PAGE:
In a previous column, I criticized the work of the White House Task Force on the NSA surveillance program as stacked with Obama loyalists with a majority of surveillance hawks. Later, one of the five members came out to say that the reforms were not significant and that he believes the program should be actually expanded not limited. Now, the only member without prior positions in the Administration and national security ties, University of Chicago Law School Professor Geoffrey Stone, has declared that the NSA is not a rogue agency and that Edward Snowden is a criminal.
I have great respect for Professor Stone as an academic but his comments reaffirmed criticism of the make-up of the panel as selected by the White House to offer “reforms” while protecting the underlying program.
Stone insists that NSA is not “some kind of a rogue agency” and that it should not be required to justify the program on the basis of whether it has thwarted any attack or conspiracy. Rather, like some many in the Obama and Bush Administration, Stone measured the program against the most extreme possible attack to argue that it is ipso facto necessary: “It is a mistake to ask, at least arguably a mistake to ask if any particular program . . . thwarted terrorist attacks, because we are not dealing with little things. It is possible that we are talking about a nuclear, a chemical, biological attack where tens of thousands of people’s lives could be at risk. If you thwart one every 20 years, you are doing pretty good. So the fact that hasn’t happened does not prove the program was worthless.” Well that would be an argument that would allow virtually any program with sweeping warrantless searches.
He reserved his harshest words for Snowden, dismissing the “positive consequences” of his disclosure while noting that he is still a criminal. Stone insisted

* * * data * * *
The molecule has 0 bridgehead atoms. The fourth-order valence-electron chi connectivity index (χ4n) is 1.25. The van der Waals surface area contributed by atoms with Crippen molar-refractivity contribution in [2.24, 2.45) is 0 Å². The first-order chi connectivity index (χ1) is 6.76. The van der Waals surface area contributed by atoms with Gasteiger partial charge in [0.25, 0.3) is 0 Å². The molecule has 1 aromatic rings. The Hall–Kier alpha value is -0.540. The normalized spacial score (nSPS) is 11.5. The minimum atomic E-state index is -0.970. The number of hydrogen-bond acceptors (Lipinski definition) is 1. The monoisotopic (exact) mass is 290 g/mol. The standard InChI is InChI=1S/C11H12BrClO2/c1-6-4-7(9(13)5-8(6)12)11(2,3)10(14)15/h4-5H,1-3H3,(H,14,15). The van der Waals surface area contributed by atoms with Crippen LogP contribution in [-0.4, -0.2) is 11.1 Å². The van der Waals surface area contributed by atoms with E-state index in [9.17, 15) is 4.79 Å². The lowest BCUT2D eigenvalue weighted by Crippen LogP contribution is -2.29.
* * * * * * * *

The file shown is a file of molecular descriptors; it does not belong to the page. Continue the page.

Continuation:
“we have a very strong legal principle in our system, that you don’t get to commit a crime because you have a good justification for doing so. . . .
Therefore, any kind of a notion that someone is not a criminal when they do this opens the door to other people saying, ‘Well, gee, I can do this and be a hero and I won’t even go to jail for it.’ I think you just don’t want that. . . . Basically, my view is I think Snowden is a criminal.”
What is missing is the fact that most whistleblowers released confidential or classified information. The government routinely classifies embarrassing or abusive programs to prevent the public from seeing the information. By Stone’s measure, historical figures like Daniel Ellsberg would be a simple criminal. The whole concept of a whistleblower is that they release information that would not have been made public. The Pentagon Papers are virtually indistinguishable on that basis from Snowden’s disclosures. Moreover, you have a federal judge who has declared the underlying program unconstitutional — even though Stone and his task force colleagues accepted the program as demonstrably legal. Also, as noted in the previous column,, this ignores the Administration refusing to investigate let alone prosecute Clapper for perjury, CIA officials for torture, or intelligence officials for admitted destruction of evidence on torture. It is simply all part of America’s Animal Farm. Finally, you have the White House and the Congress admitting abuses disclosed by Snowden and promising reforms. This is why I recently wrote a column on the relatively strong basis for a pardon for Snowden.
Stone’s comments shows the continued refusal of Administration allies to acknowledge that the standard applied to Snowden would have led to the incarceration of celebrated figures like Ellsberg and others who helped end abuses in history.